Claim: Sarah Palin called for an invasion of the Czech Republic in response to the Boston Marathon bombings.
Example:[Collected via e-mail, April 2013]
There are reports that Sarah Palin called for invasion of the Czech Republic (confusing it with Chechnya) - is this made up or true?
Origins: On 22 April 2013, the Daily Currant published an article stating that former Alaska governor and 2008 vice-presidential candidate Sarah Palin had advocated an invasion of the Czech Republic in response to the Boston Marathon bombings:
Sarah Palin called for the invasion of the Czech Republic today in response to the recent terrorist attacks in Boston.
In an interview with Fox News, the former governor of Alaska said that although federal investigators have yet to complete their work, the time for action is now.
"We don't know everything about these suspects yet," Palin told Fox and Friends this morning, referring to Tamerlan and Dzhokhar Tsarnaev, who allegedly carried out the Boston Marathon attacks. "But we know they were Muslims from the Czech Republic.
"I betcha I speak for a lot of Americans when I say I want to go over there right now and start teaching those folks a lesson. And let's not stop at the Czech Republic, let's go after all Arab countries."
By the end of the day links and excerpts referencing this article were being circulated via social media, with many of those who encountered it mistaking it for a genuine news item. However, the article was just a bit of political humor from the Daily Currant which spoofed Palin's reputation for having a shaky grasp of geography by having her supposedly confuse the Russian republic of Chechnya (a region to which the accused Boston Marathon bombers had ties) with the Czech Republic, a country in Central Europe.
As noted in the Daily Currant's "About" page, that web site deals strictly in satire:
The Daily Currant is an English language online satirical newspaper that covers global politics, business, technology, entertainment, science, health and media.
Q. Are your news stories real?
A. No. Our stories are purely fictional. However they are meant to address real-world issues through satire and often refer and link to real events happening in the world.
A confusion of Chechnya with the Czech Republic after the Boston Marathon bombings was not just the product of satire, however. The Daily Currant's spoof was inspired by numerous real-life examples of such mix-ups:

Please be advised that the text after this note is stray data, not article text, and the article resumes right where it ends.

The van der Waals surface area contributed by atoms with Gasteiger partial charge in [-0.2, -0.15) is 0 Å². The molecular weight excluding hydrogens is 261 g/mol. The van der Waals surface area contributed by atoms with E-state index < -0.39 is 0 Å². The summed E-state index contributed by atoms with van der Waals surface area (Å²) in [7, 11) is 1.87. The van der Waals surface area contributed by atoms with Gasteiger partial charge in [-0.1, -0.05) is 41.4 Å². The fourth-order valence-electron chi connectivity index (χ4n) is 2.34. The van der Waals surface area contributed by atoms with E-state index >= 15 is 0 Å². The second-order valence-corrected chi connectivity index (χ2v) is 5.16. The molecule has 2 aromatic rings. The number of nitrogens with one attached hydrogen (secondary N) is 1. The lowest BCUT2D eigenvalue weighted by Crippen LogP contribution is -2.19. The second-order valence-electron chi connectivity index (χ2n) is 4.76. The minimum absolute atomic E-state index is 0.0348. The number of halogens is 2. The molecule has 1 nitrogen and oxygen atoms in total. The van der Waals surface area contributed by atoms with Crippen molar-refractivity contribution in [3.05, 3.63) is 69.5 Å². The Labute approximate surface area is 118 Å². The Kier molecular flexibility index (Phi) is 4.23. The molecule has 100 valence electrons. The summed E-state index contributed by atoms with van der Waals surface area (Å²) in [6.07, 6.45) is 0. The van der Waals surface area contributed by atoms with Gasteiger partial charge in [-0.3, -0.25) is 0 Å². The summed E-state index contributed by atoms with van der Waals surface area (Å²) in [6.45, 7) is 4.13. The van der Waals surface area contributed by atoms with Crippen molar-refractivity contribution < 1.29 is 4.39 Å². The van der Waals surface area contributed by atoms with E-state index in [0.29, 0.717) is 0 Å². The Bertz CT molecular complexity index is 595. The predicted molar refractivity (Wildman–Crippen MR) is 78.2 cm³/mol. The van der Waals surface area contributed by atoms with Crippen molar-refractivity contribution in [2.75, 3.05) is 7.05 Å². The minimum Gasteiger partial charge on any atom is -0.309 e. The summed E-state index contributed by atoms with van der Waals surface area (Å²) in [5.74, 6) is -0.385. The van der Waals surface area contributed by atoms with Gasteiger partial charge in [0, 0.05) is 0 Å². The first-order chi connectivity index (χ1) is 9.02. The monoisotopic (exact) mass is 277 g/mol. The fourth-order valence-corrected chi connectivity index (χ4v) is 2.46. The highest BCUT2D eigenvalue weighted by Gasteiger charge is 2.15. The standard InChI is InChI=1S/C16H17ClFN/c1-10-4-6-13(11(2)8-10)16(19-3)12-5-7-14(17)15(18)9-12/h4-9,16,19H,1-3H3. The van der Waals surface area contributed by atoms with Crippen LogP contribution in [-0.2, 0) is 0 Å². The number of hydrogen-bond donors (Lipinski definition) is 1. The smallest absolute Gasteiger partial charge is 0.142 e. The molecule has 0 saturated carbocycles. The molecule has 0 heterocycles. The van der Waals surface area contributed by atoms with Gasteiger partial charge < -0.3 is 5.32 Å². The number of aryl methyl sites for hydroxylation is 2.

So much vitriolic anti-Czech sentiment was aired online that one Tumblr user compiled a 'shame list' of erroneous hateful comments. And it was not only social media users getting confused; a former CIA agent commenting on the manhunt for CNN also got the two territories mixed up live on air.
Petr Gandalovic, the Czech Republic's ambassador to the U.S., was naturally keen to clear up the confusion. "As more information on the origin of the alleged perpetrators is coming to light, I am concerned to note in the social media a most unfortunate misunderstanding in this respect," he said in a statement. "The Czech Republic and Chechnya are two
very different entities — the Czech Republic is a Central European country; Chechnya is a part of the Russian Federation."
Embarrassed Twitter users have been quick to delete posts as their folly was uncovered. And spoof media site The Daily Currant even produced its own satirical report of a Fox News interview in which former Republican vice-presidential candidate Sarah Palin insists that invading the Czech Republic is the only course of action open to the U.S.
To clarify, Chechens are an ethnic group occupying a small territory in Russia’s North Caucasus region, sandwiched between the Black and Caspian Seas and around 1,000 miles south of Moscow. The population of 1.2 million is overwhelmingly Muslim and three civil wars have been waged by separatist rebels over the past two decades. Chechen groups have also claimed responsibility for several terrorist attacks in Moscow in recent years.